Two other collaborations to improve the diagnosis and management of childhood leukaemia involved three centres in India linked with one in the USA and a partnership between Nicaragua, Italy and Switzerland [11, 12]. These collaborations provided local training rather than a remote diagnostic service. Confirmation of the diagnosis of non-Hodgkin lymphoma was carried out on samples from Kuwait by an expert panel in Germany but this study was retrospective and was therefore not able to directly influence patient management [13].

An improved diagnostic system is only one component in the pathway to improving clinical outcomes for patients with LPDs in sub-Saharan Africa. Our study was limited to the diagnosis of LPDs and was not designed to measure impact on patient outcomes, which are influenced by many factors beyond this diagnostic system. Patients in developing countries often have to pay for diagnostic tests and treatment. This leads to sub-optimal care especially for the poorest. In Africa, treatment protocols need to be tailored not only to affordability but to availability of drugs and supportive therapies such as platelet transfusions and growth factors. Clinicians’ response to changes in diagnostic services is also an important determinant of patient outcomes.

As this was a feasibility study, the costs were met from project funds. Before deciding whether or not to scale up a remote diagnostic service, more research is needed to determine the cost benefits from the perspective of both the patient and the health services. Compared to the existing service in Ghana, the benefits to the patients are a more rapid and accurate process to confirm an LPD or alternative diagnosis and the potential to receive the correct treatment with subsequent positive health benefits. For the health service, the benefits would include information about the causes of lymphadenopathy and local epidemiology of LPDs, which would enable better planning and allocation of oncology resources.

If Ghana and other countries in sub-Saharan Africa are to establish effective treatment programmes for LPDs, then the ultimate aim must be to transfer the diagnostic techniques and the skills to interpret them to institutions in Africa [14]. Our feasibility study has demonstrated that it is possible to set up a sophisticated diagnostic service for patients in Ghana with suspected LPDs that enables patients to be classified according to international standards. This model for Ghana–UK collaboration provides a platform on which to gradually build local capacity to operate an international quality diagnostic service for LPDs. The study has shown that transferring specific immunohistochemistry technology for biopsies to Ghanaian institutions should be a priority as this is a robust technique, which provides good diagnostic information about LPDS and conditions that may mimic LPDs. Transfer of technology needs to be accompanied by development of medical, nursing and paramedical expertise in LPDs, enhanced facilities for supportive care for neutropenic patients and reliable, adequate supplies of safe blood components [15].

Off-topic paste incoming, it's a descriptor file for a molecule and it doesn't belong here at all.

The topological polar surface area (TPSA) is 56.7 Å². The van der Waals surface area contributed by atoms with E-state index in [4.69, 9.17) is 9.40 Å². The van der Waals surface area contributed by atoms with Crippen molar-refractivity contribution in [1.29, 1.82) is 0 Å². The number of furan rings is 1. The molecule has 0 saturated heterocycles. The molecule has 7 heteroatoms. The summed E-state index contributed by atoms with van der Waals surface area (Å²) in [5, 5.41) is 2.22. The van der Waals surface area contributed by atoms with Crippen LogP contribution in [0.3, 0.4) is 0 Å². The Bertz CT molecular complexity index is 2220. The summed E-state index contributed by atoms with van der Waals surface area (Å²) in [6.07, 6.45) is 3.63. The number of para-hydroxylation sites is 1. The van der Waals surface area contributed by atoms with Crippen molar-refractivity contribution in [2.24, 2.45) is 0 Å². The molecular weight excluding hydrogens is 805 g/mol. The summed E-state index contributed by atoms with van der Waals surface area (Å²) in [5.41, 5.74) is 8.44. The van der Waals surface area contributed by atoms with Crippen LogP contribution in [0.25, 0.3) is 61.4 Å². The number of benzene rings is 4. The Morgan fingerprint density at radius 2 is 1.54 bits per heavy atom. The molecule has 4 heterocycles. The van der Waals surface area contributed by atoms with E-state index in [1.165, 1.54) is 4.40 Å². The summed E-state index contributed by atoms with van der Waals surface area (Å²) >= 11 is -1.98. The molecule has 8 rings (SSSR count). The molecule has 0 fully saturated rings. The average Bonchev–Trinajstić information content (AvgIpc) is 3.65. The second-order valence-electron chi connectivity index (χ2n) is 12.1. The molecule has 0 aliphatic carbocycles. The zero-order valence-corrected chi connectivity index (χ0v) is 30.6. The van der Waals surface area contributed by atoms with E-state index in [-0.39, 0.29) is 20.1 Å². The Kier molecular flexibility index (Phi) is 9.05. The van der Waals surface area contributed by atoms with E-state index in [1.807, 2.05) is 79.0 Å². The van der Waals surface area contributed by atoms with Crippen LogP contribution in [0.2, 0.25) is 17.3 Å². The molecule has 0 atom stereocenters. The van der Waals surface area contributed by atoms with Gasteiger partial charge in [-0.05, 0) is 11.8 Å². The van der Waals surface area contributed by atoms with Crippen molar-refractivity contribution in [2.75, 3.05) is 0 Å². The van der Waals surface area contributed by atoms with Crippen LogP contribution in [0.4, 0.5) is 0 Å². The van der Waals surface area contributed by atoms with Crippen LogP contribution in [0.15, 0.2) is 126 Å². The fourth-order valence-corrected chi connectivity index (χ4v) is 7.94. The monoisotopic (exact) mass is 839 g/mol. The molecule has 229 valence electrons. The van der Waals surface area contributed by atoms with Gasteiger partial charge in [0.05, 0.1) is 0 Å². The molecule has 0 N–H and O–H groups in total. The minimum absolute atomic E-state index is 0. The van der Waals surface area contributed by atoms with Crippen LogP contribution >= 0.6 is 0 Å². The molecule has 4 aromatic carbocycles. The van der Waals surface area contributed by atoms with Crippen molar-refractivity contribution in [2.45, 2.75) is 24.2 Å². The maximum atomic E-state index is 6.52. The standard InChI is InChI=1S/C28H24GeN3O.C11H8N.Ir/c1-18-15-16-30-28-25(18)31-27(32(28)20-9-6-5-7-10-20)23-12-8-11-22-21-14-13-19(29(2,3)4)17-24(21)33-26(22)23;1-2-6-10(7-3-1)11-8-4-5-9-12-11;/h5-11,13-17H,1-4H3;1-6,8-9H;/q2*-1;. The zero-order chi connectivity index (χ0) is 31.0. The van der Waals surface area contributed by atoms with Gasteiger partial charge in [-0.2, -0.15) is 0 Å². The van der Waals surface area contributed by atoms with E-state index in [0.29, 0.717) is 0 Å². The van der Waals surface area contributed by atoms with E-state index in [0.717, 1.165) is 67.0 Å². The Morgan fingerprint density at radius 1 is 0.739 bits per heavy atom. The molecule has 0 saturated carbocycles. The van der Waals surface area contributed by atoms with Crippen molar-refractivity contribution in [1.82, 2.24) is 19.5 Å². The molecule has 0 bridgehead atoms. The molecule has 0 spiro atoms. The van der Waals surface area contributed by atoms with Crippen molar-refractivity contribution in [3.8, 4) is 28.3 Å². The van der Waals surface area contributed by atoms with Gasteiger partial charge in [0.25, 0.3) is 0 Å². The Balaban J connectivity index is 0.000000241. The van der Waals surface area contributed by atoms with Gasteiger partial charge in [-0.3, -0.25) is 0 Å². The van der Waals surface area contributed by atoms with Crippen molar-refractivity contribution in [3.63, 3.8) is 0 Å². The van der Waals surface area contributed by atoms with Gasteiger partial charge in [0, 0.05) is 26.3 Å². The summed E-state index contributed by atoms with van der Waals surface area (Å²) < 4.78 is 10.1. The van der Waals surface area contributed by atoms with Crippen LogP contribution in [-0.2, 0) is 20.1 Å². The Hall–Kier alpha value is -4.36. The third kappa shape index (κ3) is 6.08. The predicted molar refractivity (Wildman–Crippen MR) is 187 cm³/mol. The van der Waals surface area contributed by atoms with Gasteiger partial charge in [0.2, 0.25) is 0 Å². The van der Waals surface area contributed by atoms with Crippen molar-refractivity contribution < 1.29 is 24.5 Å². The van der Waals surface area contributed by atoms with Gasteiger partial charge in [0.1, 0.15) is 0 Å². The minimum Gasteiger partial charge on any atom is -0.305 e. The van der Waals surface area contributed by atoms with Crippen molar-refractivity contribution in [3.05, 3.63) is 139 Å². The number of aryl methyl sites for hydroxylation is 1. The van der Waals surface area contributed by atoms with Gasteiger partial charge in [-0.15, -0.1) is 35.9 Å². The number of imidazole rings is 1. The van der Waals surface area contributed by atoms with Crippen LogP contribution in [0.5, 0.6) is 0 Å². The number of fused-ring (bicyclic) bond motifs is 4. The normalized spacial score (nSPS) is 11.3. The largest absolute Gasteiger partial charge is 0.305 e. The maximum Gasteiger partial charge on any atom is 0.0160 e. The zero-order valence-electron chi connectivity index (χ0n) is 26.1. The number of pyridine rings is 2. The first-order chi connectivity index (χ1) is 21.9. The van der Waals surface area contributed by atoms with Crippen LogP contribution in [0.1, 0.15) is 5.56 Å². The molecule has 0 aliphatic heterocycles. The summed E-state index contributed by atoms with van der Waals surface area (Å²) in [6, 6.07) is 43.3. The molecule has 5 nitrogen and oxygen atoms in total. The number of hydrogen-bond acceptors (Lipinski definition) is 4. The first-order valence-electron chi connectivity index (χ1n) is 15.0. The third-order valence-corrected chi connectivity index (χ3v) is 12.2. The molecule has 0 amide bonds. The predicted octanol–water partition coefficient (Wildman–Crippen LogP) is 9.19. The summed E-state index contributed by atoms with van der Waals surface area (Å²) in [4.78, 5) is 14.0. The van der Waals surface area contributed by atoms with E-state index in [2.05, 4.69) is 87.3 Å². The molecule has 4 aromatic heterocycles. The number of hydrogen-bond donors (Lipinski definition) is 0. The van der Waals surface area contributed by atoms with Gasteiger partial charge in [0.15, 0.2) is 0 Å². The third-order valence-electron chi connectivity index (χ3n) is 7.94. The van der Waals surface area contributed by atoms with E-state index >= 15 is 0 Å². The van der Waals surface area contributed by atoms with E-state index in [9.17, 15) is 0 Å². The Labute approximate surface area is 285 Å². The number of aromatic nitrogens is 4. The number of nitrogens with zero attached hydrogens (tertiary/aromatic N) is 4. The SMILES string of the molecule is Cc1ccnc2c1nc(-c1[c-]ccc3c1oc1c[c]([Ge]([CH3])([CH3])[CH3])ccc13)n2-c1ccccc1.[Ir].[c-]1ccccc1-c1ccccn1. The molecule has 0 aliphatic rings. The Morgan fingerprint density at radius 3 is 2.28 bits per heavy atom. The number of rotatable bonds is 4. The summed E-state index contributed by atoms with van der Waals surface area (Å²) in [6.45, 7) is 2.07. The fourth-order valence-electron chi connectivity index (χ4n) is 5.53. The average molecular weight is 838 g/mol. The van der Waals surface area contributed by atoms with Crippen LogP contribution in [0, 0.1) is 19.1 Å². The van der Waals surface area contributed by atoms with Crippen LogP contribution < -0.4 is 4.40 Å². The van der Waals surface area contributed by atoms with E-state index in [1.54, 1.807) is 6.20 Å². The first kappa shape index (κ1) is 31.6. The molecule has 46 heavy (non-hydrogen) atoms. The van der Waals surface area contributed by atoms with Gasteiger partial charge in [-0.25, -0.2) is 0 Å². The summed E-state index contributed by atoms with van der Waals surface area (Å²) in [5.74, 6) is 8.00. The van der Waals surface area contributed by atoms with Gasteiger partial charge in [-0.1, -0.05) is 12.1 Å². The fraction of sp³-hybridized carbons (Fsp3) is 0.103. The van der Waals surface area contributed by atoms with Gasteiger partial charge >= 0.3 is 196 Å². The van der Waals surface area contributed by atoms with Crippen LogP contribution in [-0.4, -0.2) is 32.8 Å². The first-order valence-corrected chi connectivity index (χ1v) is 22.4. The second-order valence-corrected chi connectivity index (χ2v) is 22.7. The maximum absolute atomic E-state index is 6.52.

Cancer is an important cause of morbidity and mortality in countries in sub-Saharan Africa, and new initiatives such as health insurance schemes are driving demand for better quality diagnosis as well as providing more resources to treat cancers. Collaborations between health care workers and scientists in wealthy and less wealthy countries are an excellent way to bridge the inequalities in cancer services that exist between these countries. Developing countries gain access to new techniques for diagnosis, resources to improve patient management and training to enhance skills and morale. Developed countries broaden their knowledge about cancers and are provided with much better opportunities than are available in their own country to reassess what is essential in cancer care and what can be adapted and streamlined [12]. Furthermore, establishment of international quality cancer treatment units in developing countries will attract more physicians and researchers and contribute significantly to global knowledge about the clinical, biological and epidemiological aspects of cancer [16].

Acknowledgments

Authors’ contributions EP was responsible for collecting patient samples, coordinated link between institutions in Ghana and the UK and contributed to the design, analysis and write-up of the study (project was part of her MD thesis).RO was responsible for coordinating diagnostic process at HMDS and reporting results and contributed to the design, analysis and write-up of the study.GBA, OOS, IE and YD were the clinicians responsible for identifying and managing study patients and providing clinical information and contributed to the design and write-up of the study.IB (guarantor) conceived the study, contributed to the design and analysis and was responsible for drafting the paper.

Competing interests All authors have nothing to declare.

Role of the funding source Funding for this study was provided by HMDS, the Liverpool School of Tropical Medicine. EP self-funded her MD. Study sponsors had no role in study design; in the collection, analysis and interpretation of data; in the writing of the report; and in the decision to submit the paper for publication.